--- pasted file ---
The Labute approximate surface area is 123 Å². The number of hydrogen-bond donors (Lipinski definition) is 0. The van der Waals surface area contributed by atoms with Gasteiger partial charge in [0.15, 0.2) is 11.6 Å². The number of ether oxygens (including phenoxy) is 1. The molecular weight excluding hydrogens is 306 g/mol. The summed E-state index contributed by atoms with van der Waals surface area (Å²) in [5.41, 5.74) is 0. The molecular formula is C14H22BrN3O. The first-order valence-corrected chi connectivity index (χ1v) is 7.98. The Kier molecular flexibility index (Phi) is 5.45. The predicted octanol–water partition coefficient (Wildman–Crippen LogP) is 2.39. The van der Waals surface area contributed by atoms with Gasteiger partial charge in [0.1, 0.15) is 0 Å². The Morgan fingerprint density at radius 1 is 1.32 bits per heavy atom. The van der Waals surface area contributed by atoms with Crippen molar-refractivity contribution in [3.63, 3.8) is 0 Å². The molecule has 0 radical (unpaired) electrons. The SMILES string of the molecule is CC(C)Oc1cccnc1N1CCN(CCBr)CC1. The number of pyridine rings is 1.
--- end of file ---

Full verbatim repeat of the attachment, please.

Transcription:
The Labute approximate surface area is 123 Å². The number of hydrogen-bond donors (Lipinski definition) is 0. The van der Waals surface area contributed by atoms with Gasteiger partial charge in [0.15, 0.2) is 11.6 Å². The number of ether oxygens (including phenoxy) is 1. The molecular weight excluding hydrogens is 306 g/mol. The summed E-state index contributed by atoms with van der Waals surface area (Å²) in [5.41, 5.74) is 0. The molecular formula is C14H22BrN3O. The first-order valence-corrected chi connectivity index (χ1v) is 7.98. The Kier molecular flexibility index (Phi) is 5.45. The predicted octanol–water partition coefficient (Wildman–Crippen LogP) is 2.39. The van der Waals surface area contributed by atoms with Gasteiger partial charge in [0.1, 0.15) is 0 Å². The Morgan fingerprint density at radius 1 is 1.32 bits per heavy atom. The van der Waals surface area contributed by atoms with Crippen molar-refractivity contribution in [3.63, 3.8) is 0 Å². The molecule has 0 radical (unpaired) electrons. The SMILES string of the molecule is CC(C)Oc1cccnc1N1CCN(CCBr)CC1. The number of pyridine rings is 1.